There are some folk stories that have been told for generations in Koshirakura.‘A Monkey Passed’ is the story of a single father who once lived in the village with three daughters. A monkey offered to help him one harvest season, but demanded one of the man’s daughters as his wife in return. When the father refused,he became very ill. To break the spell, the youngest daughter agreed to marry the monkey. But after they were married, she managed to trick him, sending him along the river before going back to her father.

With this and other tales in mind, we decided to devise narratives in response to four structures built in previous years – the Bus Shelter, Viewing Platform, Watermelon Place and Azumaya – to see whether rethinking spatial settings and functions could rekindle existing buildings.

The rules we set out to follow were:
1. Utilise elements of the existing landscape.
2. Write scripts and scenarios that could have taken place in the village.
3. Construct extra props to help stage the scenarios.

Three minutes of unedited footage were shot on four sites: in each case the cameras were carefully positioned to capture the structures as view sequences.

Team 1: set up a network of vistas starting from the Viewing Platform. A further series of window frames were constructed as props, placed apart but always visible from one another.These framed views are also linked by a series of existing paths around the village.

Team 2: The Bus Shelter in winter. Heavy snow slides off the roof intermittently. Inside, a couple are having an argument. The emotions of the built environment and of the couple are interlaced in the turmoil of the argument. As such, the building responds not only to natural climatic change but also to emotional climates. The couple become friends again when the bus shelter quietly opens up, a cool breeze clearing the air within. A little gift appears from under the dogama earth-seat.

Team 3: A man with an umbrella waits in front of the Bus Shelter. Across the road, by the Watermelon Place, stands an unfamiliar girl. Not far away, along the stepped retaining wall, sit a group of local women, chatting as they take a break on their way home from the fields. There is no sign of the bus, but the man seems unperturbed by its late arrival – or perhaps he is just unaware of the precise schedule. Instead, he seems to have found an excuse to approach the mysterious girl. The locals fall silent, realising what is about to happen. With a cup of cold spring water in her hand, the girl beckons. Unable to resist, the man draws closer.Then he hears a sound and turns around to see that the bus is about to leave without him. He looks back at the girl – to find she has disappeared. He runs after the bus, waving his umbrella in the air, but the last bus of the day has gone.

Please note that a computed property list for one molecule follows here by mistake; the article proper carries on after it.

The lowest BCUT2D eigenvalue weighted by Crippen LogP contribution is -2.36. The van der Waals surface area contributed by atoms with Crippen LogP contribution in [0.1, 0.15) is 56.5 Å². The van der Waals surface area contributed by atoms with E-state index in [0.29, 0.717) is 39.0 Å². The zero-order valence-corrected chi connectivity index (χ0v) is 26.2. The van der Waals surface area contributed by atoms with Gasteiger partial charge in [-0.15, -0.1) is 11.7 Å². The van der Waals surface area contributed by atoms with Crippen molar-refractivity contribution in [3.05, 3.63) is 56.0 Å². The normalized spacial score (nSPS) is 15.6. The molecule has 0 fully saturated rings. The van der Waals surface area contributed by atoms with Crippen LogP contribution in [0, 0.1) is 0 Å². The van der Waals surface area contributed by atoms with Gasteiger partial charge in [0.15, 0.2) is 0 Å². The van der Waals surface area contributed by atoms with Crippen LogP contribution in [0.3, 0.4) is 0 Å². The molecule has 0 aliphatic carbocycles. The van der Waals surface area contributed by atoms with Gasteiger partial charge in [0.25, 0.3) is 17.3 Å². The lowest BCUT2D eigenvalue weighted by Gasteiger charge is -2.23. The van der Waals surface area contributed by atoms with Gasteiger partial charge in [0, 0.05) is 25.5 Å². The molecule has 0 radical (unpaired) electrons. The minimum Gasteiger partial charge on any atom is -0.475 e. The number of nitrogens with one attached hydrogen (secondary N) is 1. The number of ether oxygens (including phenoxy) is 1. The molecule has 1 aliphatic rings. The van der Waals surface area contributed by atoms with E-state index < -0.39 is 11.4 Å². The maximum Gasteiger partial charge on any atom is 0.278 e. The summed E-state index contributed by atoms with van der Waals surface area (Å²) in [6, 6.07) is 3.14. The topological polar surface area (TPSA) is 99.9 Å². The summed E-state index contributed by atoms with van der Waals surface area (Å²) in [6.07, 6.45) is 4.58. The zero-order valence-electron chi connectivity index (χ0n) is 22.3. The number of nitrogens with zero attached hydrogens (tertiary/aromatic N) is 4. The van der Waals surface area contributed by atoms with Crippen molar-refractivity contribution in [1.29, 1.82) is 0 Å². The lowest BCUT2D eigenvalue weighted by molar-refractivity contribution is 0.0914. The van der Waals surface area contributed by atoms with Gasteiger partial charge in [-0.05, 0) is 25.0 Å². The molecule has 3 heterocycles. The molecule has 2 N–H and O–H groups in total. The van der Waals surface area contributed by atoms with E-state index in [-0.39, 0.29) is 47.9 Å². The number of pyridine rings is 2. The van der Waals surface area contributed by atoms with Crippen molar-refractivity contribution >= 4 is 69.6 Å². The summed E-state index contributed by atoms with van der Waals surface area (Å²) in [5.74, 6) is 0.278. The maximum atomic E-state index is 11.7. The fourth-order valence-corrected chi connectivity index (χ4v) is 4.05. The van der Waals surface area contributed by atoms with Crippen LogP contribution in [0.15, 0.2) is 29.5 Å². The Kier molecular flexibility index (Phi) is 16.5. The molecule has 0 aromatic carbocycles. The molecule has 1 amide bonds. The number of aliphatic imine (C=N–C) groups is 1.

Team 4: A charming old lady with a basketful of tomatoes is said to appear in front of the Viewing Platform at certain times. One day a stranger sees her, and she gives him a tomato. The tomato grows and grows and starts rolling up the hill, towards the Azumaya.

Four short films became the basis for the making of ‘Koshirakura Story’. We organised ourselves into two production teams: one for further filming and editing, the other for designing and building a local cinema screen.

The space in front the shrine was chosen as the site for the cinema. The screen was aligned with the axis of the shrine. Projecting from the ground plane of the shrine, it extends over the stone steps that lead towards the village. The steps function as seats for the audience.The structure also becomes a new entry gate to the shrine.

Fabrics of different density were tested as projection screens, both for image reflection and movement in the wind. In the end we decided to use a great length of rope (3 km) stretched vertically between two wooden beams at 3 cm intervals. We discovered that the image could be seen from both sides of the screen, as the light reflected tangentially on the sides of each strand of rope and penetrated the gaps between.The structures were made with dry joints to allow easy disassembly and storage beneath the floor of the shrine during the off-season. Four anchoring points were marked by small pile-foundations surmounted with round stones.

The screen was adjustable vertically so that it could occasionally be used as a canopy over the main access to the shrine. A small shrine was also made to house a data projector. And a few seats were made from maple trunks.The production team shot additional clips in order to complete the story. Personal ads and promotions from local shops and petrol stands were also added.The film became a journey through the village, accompanied by Chikako Takahashi’s narrations and combining invented stories with actual spaces. We explored new spatialities and ambiguities by means of the present topography and histories of Koshirakura.